Cliche Day
Don't forget to visit our sister blog!

Non Sequitur


Thorough Thursday


What stalls a job search

Career experts say applicants sabotage themselves by making these six mistakes.  

Back Roads

Loose yourself on one - it will be an experience of a lifetime.

Just how dumb can the repugicans get?

We know, we know!
It's a rhetorical question because every time you think they have reached the bottom of the dumbness scale they punch right on through and keep plunging downward. 
But, we ask again anyway - how dumb can the repugicans get?

The repugicans are bringing back Jim Crow to stop minorities and students from voting

As much as the President and the Democrats in Congress have depressed Democratic voters, it really is amazing how repugicans just always find a way to tick us off even more.

LA Times:
The Brennan Center for Justice at New York University School of Law estimated that new laws across the nation "could make it significantly harder for more than 5 million eligible voters to cast ballots in 2012." The new restrictions will "fall most heavily on young, minority and low-income voters," the group said.

Richard L. Hasen, an election law expert at UC Irvine, said that such estimates were probably exaggerated, but that in states like Florida the changes could make a big difference.

"These laws will have an effect on the margin on who votes. And in a state like Florida, a small difference matters. It could easily decide the outcome," he said. The national focus on such issues started in Florida with the shrub-Gore recount in 2000.
All they needed was to steal Florida to steal the presidency in 2000.  The repugican party really does all it can to tear apart this country.  It's sad. And some day when the history books look back on what went wrong, they'll find it was the most self-professed "patriots" among us who made this country no longer number 1.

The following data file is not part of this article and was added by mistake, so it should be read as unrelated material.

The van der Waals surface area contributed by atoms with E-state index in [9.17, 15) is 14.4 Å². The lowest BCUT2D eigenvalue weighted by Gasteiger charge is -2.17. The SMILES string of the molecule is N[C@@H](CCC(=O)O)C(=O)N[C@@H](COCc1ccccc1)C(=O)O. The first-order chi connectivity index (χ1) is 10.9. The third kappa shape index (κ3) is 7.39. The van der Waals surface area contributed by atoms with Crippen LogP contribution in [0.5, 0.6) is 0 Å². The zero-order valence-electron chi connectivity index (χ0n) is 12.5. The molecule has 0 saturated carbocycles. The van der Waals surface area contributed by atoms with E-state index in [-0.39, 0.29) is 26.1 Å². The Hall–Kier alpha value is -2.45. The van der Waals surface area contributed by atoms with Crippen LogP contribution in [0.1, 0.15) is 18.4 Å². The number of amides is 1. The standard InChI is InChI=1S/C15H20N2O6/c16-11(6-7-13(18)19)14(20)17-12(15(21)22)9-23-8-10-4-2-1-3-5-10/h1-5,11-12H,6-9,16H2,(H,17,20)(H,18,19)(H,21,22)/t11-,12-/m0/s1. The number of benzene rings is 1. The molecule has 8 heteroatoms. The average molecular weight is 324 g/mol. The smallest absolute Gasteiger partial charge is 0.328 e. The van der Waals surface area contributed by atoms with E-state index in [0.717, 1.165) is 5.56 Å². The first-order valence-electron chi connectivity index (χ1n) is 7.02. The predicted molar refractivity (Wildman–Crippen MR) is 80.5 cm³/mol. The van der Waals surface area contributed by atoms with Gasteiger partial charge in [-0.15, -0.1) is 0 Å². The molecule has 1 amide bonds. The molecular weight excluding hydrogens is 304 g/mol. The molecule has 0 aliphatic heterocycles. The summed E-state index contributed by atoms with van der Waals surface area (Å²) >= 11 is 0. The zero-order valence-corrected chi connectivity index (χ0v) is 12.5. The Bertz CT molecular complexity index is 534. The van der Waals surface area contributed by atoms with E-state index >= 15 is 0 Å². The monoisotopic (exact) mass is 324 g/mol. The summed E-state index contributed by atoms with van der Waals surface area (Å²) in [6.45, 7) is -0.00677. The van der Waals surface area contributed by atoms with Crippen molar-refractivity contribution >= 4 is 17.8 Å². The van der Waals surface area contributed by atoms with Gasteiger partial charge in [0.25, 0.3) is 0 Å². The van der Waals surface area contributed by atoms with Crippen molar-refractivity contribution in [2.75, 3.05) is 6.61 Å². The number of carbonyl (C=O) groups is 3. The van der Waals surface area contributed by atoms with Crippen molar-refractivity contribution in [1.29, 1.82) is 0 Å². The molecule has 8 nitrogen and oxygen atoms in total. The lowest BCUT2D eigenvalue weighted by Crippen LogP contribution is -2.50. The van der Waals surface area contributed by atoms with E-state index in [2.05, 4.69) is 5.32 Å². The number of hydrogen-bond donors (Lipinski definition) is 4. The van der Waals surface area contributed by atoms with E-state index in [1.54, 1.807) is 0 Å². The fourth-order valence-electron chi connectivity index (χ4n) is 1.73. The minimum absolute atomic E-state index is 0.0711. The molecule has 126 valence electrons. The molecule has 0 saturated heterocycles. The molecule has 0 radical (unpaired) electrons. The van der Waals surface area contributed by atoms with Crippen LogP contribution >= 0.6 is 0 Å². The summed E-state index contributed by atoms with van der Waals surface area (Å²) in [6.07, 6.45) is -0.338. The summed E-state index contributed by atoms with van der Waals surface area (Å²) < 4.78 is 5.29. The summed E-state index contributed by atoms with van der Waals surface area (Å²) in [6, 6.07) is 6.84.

Bank of America's Brian Moynihan thinks he's incensed

Bank of America CEO Brian Moynihan has a lot of nerve. Either that, or he is profoundly disconnected from his company's ordinary, everyday customers. My guess is both. Evidence of a major disconnect came in a recent Moynihan speech to BofA employees in which he declared himself "incensed" about all the bad things people are saying about his poor widdle bank. His company has screwed untold numbers of customers, but he's incensed — kind of like the school bully who gets mad when the teacher rebukes him for taking other kids' lunch money.
The criticisms are especially unfair, Moynihan told his employees, "when you think about how much good all of you do, whether it's volunteer hours, charitable giving we do, serving clients and customers well." There were no reports of riotous laughter after that "serving customers well" part, so we assume Moynihan was serious. In fact, we know he was serious. What other local banking bigwig (besides Moynihan's predecessor, Ken Lewis) has ever seemed so tone-deaf to the public mood?
That institutional cluelessness, unfortunately, is no surprise. From the time of the economic meltdown in 2008, BofA has hardly made any good moves — either in terms of making money, or of public relations.